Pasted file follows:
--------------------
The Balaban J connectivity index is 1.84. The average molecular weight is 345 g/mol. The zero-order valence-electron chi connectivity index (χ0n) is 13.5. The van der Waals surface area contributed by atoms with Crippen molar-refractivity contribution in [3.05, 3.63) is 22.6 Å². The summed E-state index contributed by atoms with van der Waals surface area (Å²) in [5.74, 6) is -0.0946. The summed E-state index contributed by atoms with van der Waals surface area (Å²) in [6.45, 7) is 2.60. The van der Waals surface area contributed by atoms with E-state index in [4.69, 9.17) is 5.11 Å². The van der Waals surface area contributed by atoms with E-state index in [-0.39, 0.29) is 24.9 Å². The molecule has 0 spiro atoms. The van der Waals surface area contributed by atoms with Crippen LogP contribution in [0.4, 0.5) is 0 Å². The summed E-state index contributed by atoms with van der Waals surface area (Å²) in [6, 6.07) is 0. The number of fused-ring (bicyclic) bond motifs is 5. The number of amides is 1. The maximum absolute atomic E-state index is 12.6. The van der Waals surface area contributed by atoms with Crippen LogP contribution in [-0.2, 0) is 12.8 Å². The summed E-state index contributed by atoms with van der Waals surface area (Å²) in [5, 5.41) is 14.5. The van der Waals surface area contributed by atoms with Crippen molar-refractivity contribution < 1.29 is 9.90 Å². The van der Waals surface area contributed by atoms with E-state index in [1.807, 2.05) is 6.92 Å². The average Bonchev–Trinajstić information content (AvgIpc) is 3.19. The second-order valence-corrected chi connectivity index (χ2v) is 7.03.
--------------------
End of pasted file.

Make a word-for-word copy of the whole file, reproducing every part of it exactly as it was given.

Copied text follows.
The Balaban J connectivity index is 1.84. The average molecular weight is 345 g/mol. The zero-order valence-electron chi connectivity index (χ0n) is 13.5. The van der Waals surface area contributed by atoms with Crippen molar-refractivity contribution in [3.05, 3.63) is 22.6 Å². The summed E-state index contributed by atoms with van der Waals surface area (Å²) in [5.74, 6) is -0.0946. The summed E-state index contributed by atoms with van der Waals surface area (Å²) in [6.45, 7) is 2.60. The van der Waals surface area contributed by atoms with E-state index in [4.69, 9.17) is 5.11 Å². The van der Waals surface area contributed by atoms with E-state index in [-0.39, 0.29) is 24.9 Å². The molecule has 0 spiro atoms. The van der Waals surface area contributed by atoms with Crippen LogP contribution in [0.4, 0.5) is 0 Å². The summed E-state index contributed by atoms with van der Waals surface area (Å²) in [6, 6.07) is 0. The number of fused-ring (bicyclic) bond motifs is 5. The number of amides is 1. The maximum absolute atomic E-state index is 12.6. The van der Waals surface area contributed by atoms with Crippen LogP contribution in [-0.2, 0) is 12.8 Å². The summed E-state index contributed by atoms with van der Waals surface area (Å²) in [5, 5.41) is 14.5. The van der Waals surface area contributed by atoms with Crippen molar-refractivity contribution < 1.29 is 9.90 Å². The van der Waals surface area contributed by atoms with E-state index in [1.807, 2.05) is 6.92 Å². The average Bonchev–Trinajstić information content (AvgIpc) is 3.19. The second-order valence-corrected chi connectivity index (χ2v) is 7.03.